We used a simple regression to estimate the relationship between returns from the S&P 500, which represents the overall market, and the Forisk Timber REIT (FTR) Index, which represents the publicly-traded timber sector.  Then we create an “event period” that frames when Sandy might impact timber REIT stock prices.  For this short-term study, we used an eleven-day period starting five trading days before the event and ending five trading days after the event.  The table below summarizes the results.

The estimated “Cumulative Abnormal Return” for the event window totaled -1.3%.  For the five days following the event, the CAR totaled -0.8%.  In sum, for this particular question and this particular timeframe, Sandy proved much ado about nothing.





Managing Financial Risk in Forestry, Part III: Pricing Options and Wood Supply Agreements

12 11 2012

This is the third in a three-part series related to managing financial risk associated with timberland investments, wood procurement and forest management activities.

Colonel Kurtz, in the movie “Apocalypse Now,” says “you must make a friend of risk.”  While I don’t like people telling me who I need to be friends with, I acknowledge the need to embrace inevitabilities.  This brings us to Mother Goose, who advised:

For every ailment under the sun
There is a remedy, or there is none;
If there be one, try to find it;
If there be none, never mind it.

Part I of Managing Financial Risk in Forestry (Real Options and a Practical Question) summarized efforts related to using financial derivatives in the forest products industry and timberland investing sector.  Part II, To Hedge or Not to Hedge, introduced the concept of hedging risk in forest and timberland management. This post, Part III, discusses the pricing of options and use of supply agreements to manage timber prices.

Wood procurement managers at sawmills, pulp mills and wood bioenergy projects seek stable or predictable wood flows at low or predictable prices. In that sense, wood procurement manages wood flows with cash flows. Tools or strategies that improve the control over these wood flows at no additional cost or reduce wood costs with minimal impact on wood flows are desirable. We can picture this both as a portfolio of activities and menu of alternatives.

In developing risk management strategies for forestry investments, I modeled the application of “options on forwards” for wood procurement systems and supply agreements.  These models build on the work of Black-Scholes (1973).  In 1976, Black extended applications to cover commodities, such as agricultural products.  In 1985, Thorpe developed a model to price options on forwards, which, by default, accounts for logistical issues associated with forestry operations.  Why were these developments important?  Because in forestry and timberland investing, we must wrangle imperfect data and irregular trees into standardized contracts.  “Options on forwards” represent relatively flexible contracts that actually account for the time required to drive a load of logs to a mill.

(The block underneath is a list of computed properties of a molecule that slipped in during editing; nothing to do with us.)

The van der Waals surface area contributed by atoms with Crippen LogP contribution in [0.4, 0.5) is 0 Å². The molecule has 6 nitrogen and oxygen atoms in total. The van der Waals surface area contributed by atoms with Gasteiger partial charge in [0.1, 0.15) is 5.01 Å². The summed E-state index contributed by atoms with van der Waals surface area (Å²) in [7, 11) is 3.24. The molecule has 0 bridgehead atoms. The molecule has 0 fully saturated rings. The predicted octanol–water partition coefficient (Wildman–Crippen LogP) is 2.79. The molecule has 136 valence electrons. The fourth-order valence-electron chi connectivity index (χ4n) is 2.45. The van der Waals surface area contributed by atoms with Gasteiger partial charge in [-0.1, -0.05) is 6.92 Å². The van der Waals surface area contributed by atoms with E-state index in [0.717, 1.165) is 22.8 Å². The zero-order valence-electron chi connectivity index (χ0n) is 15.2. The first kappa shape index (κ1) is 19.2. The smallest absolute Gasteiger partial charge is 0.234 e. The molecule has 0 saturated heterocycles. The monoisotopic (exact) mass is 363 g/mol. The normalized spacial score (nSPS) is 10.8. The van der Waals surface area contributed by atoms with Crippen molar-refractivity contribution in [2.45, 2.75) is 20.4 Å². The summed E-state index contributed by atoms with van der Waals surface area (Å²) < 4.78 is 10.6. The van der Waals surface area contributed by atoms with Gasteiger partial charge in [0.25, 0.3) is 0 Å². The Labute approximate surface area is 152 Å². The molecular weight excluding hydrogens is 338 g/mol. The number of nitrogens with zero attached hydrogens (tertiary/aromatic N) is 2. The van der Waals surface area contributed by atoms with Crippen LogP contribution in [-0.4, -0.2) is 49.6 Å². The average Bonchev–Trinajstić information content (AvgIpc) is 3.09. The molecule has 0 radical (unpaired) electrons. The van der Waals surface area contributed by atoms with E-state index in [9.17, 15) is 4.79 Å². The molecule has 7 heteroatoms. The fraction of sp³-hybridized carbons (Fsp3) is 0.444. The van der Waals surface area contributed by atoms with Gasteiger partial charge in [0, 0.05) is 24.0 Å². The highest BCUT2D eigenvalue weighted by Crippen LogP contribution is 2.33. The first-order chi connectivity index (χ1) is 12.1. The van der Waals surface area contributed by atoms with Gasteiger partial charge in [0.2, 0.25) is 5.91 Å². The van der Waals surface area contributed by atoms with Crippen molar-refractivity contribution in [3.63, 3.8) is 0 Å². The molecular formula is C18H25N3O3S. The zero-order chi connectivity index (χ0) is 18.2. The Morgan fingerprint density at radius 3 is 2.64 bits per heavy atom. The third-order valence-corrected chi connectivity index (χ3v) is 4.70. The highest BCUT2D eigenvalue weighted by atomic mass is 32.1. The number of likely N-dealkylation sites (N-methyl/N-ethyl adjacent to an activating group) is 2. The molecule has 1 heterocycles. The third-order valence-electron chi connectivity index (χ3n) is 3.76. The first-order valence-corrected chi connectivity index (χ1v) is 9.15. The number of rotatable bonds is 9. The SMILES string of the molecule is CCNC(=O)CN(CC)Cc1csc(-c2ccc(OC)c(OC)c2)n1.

What did we learn?  First, “valuing” and “pricing” options on forward contracts for timber applications reflect two different exercises.  The fact remains that available timber price data and the irregularity and localized nature of timber values challenges the capability of standardized financial models.  In the end, pricing options in forestry, while guided by models, includes negotiation.  Second, valuing options in forestry supports efforts to price wood supply agreements and insurance-based strategies.  When, as Mother Goose implores, we “try to find” remedies, we generate new alternatives for managing risk that may include operational and other readily available approaches.  For example, option pricing helps us evaluate the costs and benefits of building or buying wood yards and the length of wood supply agreements.  Finally, option modeling provides a useful benchmarking tool.

Timberland-owning firms and investors may work with sufficiently long time horizons – typically 10 years or more – to mitigate log price exposure by adjusting harvest levels with log price levels.  However, these same firms may require short-term regular cash flows, and hedging can, in theory, reduce cash flow volatility.  This is especially true for wood procurement operations, where daily, weekly and monthly wood raw material needs drive the schedule.  Isolating transactions and exposures that may result in variable cash flows provides a basis for evaluating risk management and hedging alternatives.